David Henshall became the President and CEO of Citrix in 2017, after working there since 2003 as CFO and then CFO/COO (He served as acting CEO in 2013-2014). He has more than 25 years of technology management experience. During his tenure over the last year and a half, he has led the company through a massive business model pivot and made a significant investment in its technology. The results are impressive: Citrix has expanded into new markets while remaining profitable and consistently beating earnings expectations quarter-over-quarter.
Here’s part 1 of my discussion with him about taking on the CEO role and transforming Citrix.
Citrix CEO David Henshall
How did you become a CEO and did you always aspire to be one?
I did not imagine being a CEO as much as I had an inherent love of technology. The fascinating pace of change cuts across so many different industries. I wanted to drive that change and create something new and unique in the world. This is what drew me into tech originally. I’ve now been in the tech world for nearly 30 years and can’t imagine being anywhere else. My background is in finance but more of operational finance. It’s much more impactful long term to be working not just in the tech discipline but on the operational side. It encompasses breadth of strategy, execution, customers, and the entire business end-to-end. Over the years I’ve continued to raise my hand any time something new came up to learn.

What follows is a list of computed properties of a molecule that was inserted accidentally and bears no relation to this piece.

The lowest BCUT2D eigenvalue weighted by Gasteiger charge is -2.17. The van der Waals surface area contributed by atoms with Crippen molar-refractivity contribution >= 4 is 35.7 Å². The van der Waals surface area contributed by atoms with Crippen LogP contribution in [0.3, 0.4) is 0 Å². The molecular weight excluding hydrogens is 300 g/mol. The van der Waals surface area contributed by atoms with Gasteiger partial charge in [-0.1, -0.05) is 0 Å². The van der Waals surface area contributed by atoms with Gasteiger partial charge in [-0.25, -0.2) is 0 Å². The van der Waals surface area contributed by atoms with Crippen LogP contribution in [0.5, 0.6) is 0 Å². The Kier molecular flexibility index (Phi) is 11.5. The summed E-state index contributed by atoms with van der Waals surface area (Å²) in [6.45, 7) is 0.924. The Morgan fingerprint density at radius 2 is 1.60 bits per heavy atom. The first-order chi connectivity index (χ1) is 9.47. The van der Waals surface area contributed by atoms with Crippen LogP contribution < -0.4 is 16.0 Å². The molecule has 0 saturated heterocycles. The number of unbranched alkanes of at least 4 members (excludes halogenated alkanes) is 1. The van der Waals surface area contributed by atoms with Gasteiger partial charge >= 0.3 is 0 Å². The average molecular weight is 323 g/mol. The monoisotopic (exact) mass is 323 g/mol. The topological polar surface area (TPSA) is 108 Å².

Was there a key break or a job that accelerated your career, but you weren’t sure you were ready for it?
I began my career in Silicon Valley in 1990. The industry was evolving so fast and growing quickly. I’ve always had an innate curiosity and wanted to take advantage of any opportunity. The best leaders aren’t necessarily always fully prepared to stretch into something new. Throughout my career, I’ve been fortunate to have people willing to take a chance on me and give me the opportunity to step into roles I was not ready for. Any role I’ve ever had was the first time I’d done that job. At a younger age it may have been discomforting, but over time I’ve grown to see new roles as one more interesting challenge.
What role have mentors played in your career?